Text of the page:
Saturday, August 09, 2008

Array Aesthetics (Olympic Edition)

The opening act of the Olympics was routinely spectacular in one sense, but it can also be read as a more interesting cultural, geo-political and aesthetic sign of the times. I'm talking about the massive array of (2008) drummers, who kicked off the show with a synchronised sound and light barrage. The traditional Fou drums they played were "augmented" with pressure-activated arrays of white LEDs set into the top, creating a modern variation on the opening ceremony staple of choreographed human/graphic arrays (image from

This not-very-subtle interweaving of old and new was a major theme of the ceremony, of course, but the drummers resembled nothing so much as a giant United Visual Artists show: the crisp light of the LEDs, the transitions from flickering chaos to global order, the articulation of individuality and global coordination (individual as pixel) and the intrinsically tight audiovisual sync. Intentionally or not, artistic director Zhang Yimou hit on major motifs in recent media art (blogged earlier). As well as UVA, see Monolake's Atom, Rafael Lozano-Hemmer, and many more.

The opening ceremony is sending the same message, then, as the Games architecture: cultural and technological leapfrog. The Water Cube and the Birds Nest don't simply display China's modernity, they claim a jump into a digital, sustainable, mega-scaled future. The computational aesthetics of multiplicity that mark these structures are, again like the opening ceremony, a powerful cultural narrative: coherence, strength and beauty made of countless tiny pieces. Like the flickering grid of the drummers, the ordered diversity of these structures is important too, in that it's not total uniformity, a simple (modernist) grid. In fact these buildings contain a kind of post-industrial grid, where the uniformity or regularity is not literal or material, but procedural or computational - the computer's ability to resolve complex distributions of force is what enables the "organic" multiplicity here. Of course this post-industrial process hits the ground, on site, in the form of human labour, and that's where the social narrative begins to unravel (image by theojones).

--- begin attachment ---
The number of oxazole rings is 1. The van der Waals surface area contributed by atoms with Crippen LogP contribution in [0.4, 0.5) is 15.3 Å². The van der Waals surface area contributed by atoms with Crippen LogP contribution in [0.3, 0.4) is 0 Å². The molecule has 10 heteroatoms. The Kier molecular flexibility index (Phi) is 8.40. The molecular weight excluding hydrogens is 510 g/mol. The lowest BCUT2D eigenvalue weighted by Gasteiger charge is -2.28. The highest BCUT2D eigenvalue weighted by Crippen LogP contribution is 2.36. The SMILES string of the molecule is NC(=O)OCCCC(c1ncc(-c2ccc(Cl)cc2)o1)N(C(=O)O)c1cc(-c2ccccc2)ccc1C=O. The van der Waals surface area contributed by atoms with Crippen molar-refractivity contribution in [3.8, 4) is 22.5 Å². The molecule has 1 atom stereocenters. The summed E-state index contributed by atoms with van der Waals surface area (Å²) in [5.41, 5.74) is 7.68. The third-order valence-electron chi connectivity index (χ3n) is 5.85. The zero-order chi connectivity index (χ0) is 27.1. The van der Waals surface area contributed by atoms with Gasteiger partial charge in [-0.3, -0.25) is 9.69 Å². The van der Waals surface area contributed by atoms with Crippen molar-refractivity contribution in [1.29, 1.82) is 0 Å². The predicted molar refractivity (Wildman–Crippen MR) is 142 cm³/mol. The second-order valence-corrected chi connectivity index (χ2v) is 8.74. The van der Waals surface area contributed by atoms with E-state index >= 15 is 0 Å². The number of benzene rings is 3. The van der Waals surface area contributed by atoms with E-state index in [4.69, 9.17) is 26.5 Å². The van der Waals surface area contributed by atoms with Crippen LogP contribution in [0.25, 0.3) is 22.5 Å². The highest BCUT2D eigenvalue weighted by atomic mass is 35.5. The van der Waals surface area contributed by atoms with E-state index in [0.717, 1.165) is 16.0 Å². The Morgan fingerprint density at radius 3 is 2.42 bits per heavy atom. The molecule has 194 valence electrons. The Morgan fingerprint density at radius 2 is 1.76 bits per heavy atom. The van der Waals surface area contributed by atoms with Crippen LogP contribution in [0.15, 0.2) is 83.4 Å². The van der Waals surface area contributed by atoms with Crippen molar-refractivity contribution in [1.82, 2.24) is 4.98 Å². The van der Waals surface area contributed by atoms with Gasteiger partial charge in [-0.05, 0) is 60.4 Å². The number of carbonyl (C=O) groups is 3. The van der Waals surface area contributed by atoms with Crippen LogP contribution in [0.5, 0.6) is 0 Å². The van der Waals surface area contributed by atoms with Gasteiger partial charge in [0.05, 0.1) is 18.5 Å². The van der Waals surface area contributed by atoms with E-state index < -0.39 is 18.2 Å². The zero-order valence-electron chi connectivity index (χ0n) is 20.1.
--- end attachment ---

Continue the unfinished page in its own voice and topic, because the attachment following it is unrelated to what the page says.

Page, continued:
The other none-too-subtle message of the opening ceremony was about technology, and specifically LEDs. LEDs are post-industrial lighting - semiconductors instead of mechanical-era glass and metal - not to mention efficient, bright, flexible, ubiquitous. They are already a feature of the olympic landscape in GreenPIX, a "zero energy media wall" that is also the world's largest LED display. They were everywhere in the opening ceremony, in the drummers sticks as well as the drums, the massive scroll display surface, and in the olympic rings. There was another old/new interplay here around lighting technology, with (digitally deployed) fireworks in the "old" role, but LEDs held centre stage in the stadium. Again this is a technology that is nascent in the West, and being taken up by the cogniscenti in art, design and architecture. And again, here China makes a show of trumping the West in a display of cultural and technological advancement and literally massive industrial clout. Here, above all, more is more.

p.s. Dan Hill's latest post offers an interesting angle on this, quoting Craig Clunas on the "modular mass production" of the Terracotta Army. Another array, of course.


Anonymous said...

In these ceremony images, the array form represents not only order, but also scale and size. Especially when framed, we imagine that the rest exists, unbounded.

This representation of size as generously shown elsewhere, freaks out America says Fareed Zakaria in his recent book The Post-American World.

Mitchell said...

I agree completely Burak. The array is a spatial device that says "and so on." I hadn't thought of this link until now, but I argued a while ago that there's something similar going on with multiplicity in generative art - that it's an image of generative potential - ongoing moreness. Thanks for the comment.

sportsbabel said...

i wonder how the fireworks at the end of the ceremony -- shown live on site, and in CGI on television -- fits in with the rest of your discussion on multiplicity? ... a short thought here.